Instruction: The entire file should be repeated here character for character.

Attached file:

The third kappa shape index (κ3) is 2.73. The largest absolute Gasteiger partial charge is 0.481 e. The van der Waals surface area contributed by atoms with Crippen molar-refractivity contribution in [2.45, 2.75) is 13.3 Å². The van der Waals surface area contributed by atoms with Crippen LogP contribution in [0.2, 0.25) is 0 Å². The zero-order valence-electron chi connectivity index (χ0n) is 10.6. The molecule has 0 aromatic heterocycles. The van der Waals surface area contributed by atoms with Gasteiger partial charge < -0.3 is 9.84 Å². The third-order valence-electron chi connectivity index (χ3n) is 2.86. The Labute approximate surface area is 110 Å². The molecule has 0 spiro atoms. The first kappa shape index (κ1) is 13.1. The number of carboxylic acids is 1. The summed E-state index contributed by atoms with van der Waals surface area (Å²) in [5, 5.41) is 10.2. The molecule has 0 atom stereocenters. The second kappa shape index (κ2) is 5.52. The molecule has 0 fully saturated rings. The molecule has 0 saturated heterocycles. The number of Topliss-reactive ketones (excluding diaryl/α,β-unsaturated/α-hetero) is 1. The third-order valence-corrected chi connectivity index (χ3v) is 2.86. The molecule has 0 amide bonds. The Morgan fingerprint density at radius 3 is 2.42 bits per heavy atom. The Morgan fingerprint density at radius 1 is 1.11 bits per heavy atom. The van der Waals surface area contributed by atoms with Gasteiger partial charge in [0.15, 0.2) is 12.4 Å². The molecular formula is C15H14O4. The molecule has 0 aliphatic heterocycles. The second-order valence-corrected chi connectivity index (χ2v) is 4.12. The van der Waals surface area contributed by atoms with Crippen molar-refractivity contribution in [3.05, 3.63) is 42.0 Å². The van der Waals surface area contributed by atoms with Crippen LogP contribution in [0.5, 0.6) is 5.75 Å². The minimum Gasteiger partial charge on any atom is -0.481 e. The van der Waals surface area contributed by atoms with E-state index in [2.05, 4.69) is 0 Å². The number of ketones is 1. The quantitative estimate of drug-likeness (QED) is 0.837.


The third kappa shape index (κ3) is 2.73. The largest absolute Gasteiger partial charge is 0.481 e. The van der Waals surface area contributed by atoms with Crippen molar-refractivity contribution in [2.45, 2.75) is 13.3 Å². The van der Waals surface area contributed by atoms with Crippen LogP contribution in [0.2, 0.25) is 0 Å². The zero-order valence-electron chi connectivity index (χ0n) is 10.6. The molecule has 0 aromatic heterocycles. The van der Waals surface area contributed by atoms with Gasteiger partial charge < -0.3 is 9.84 Å². The third-order valence-electron chi connectivity index (χ3n) is 2.86. The Labute approximate surface area is 110 Å². The molecule has 0 spiro atoms. The first kappa shape index (κ1) is 13.1. The number of carboxylic acids is 1. The summed E-state index contributed by atoms with van der Waals surface area (Å²) in [5, 5.41) is 10.2. The molecule has 0 atom stereocenters. The second kappa shape index (κ2) is 5.52. The molecule has 0 fully saturated rings. The molecule has 0 saturated heterocycles. The number of Topliss-reactive ketones (excluding diaryl/α,β-unsaturated/α-hetero) is 1. The third-order valence-corrected chi connectivity index (χ3v) is 2.86. The molecule has 0 amide bonds. The Morgan fingerprint density at radius 3 is 2.42 bits per heavy atom. The Morgan fingerprint density at radius 1 is 1.11 bits per heavy atom. The van der Waals surface area contributed by atoms with Gasteiger partial charge in [0.15, 0.2) is 12.4 Å². The molecular formula is C15H14O4. The molecule has 0 aliphatic heterocycles. The second-order valence-corrected chi connectivity index (χ2v) is 4.12. The van der Waals surface area contributed by atoms with Crippen molar-refractivity contribution in [3.05, 3.63) is 42.0 Å². The van der Waals surface area contributed by atoms with Crippen LogP contribution in [0.5, 0.6) is 5.75 Å². The minimum Gasteiger partial charge on any atom is -0.481 e. The van der Waals surface area contributed by atoms with E-state index in [2.05, 4.69) is 0 Å². The number of ketones is 1. The quantitative estimate of drug-likeness (QED) is 0.837.